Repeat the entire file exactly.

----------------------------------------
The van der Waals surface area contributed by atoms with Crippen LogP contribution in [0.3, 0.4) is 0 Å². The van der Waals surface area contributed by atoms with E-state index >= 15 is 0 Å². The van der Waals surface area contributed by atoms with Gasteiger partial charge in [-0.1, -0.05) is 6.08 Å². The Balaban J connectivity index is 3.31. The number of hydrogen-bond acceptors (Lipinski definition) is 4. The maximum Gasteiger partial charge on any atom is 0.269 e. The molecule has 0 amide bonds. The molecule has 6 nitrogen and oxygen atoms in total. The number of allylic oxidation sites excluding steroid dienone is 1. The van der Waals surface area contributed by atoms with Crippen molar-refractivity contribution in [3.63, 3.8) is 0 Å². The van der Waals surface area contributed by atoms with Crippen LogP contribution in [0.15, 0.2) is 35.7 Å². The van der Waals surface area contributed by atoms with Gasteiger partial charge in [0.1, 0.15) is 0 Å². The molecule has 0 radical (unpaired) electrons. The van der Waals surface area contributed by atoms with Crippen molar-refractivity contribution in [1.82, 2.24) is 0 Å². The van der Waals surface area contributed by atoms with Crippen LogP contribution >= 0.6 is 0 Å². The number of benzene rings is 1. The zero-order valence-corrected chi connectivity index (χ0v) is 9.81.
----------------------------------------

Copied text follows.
The van der Waals surface area contributed by atoms with Crippen LogP contribution in [0.3, 0.4) is 0 Å². The van der Waals surface area contributed by atoms with E-state index >= 15 is 0 Å². The van der Waals surface area contributed by atoms with Gasteiger partial charge in [-0.1, -0.05) is 6.08 Å². The Balaban J connectivity index is 3.31. The number of hydrogen-bond acceptors (Lipinski definition) is 4. The maximum Gasteiger partial charge on any atom is 0.269 e. The molecule has 0 amide bonds. The molecule has 6 nitrogen and oxygen atoms in total. The number of allylic oxidation sites excluding steroid dienone is 1. The van der Waals surface area contributed by atoms with Crippen molar-refractivity contribution in [3.63, 3.8) is 0 Å². The van der Waals surface area contributed by atoms with Crippen LogP contribution in [0.15, 0.2) is 35.7 Å². The van der Waals surface area contributed by atoms with Gasteiger partial charge in [0.1, 0.15) is 0 Å². The molecule has 0 radical (unpaired) electrons. The van der Waals surface area contributed by atoms with Crippen molar-refractivity contribution in [1.82, 2.24) is 0 Å². The van der Waals surface area contributed by atoms with Crippen LogP contribution >= 0.6 is 0 Å². The number of benzene rings is 1. The zero-order valence-corrected chi connectivity index (χ0v) is 9.81.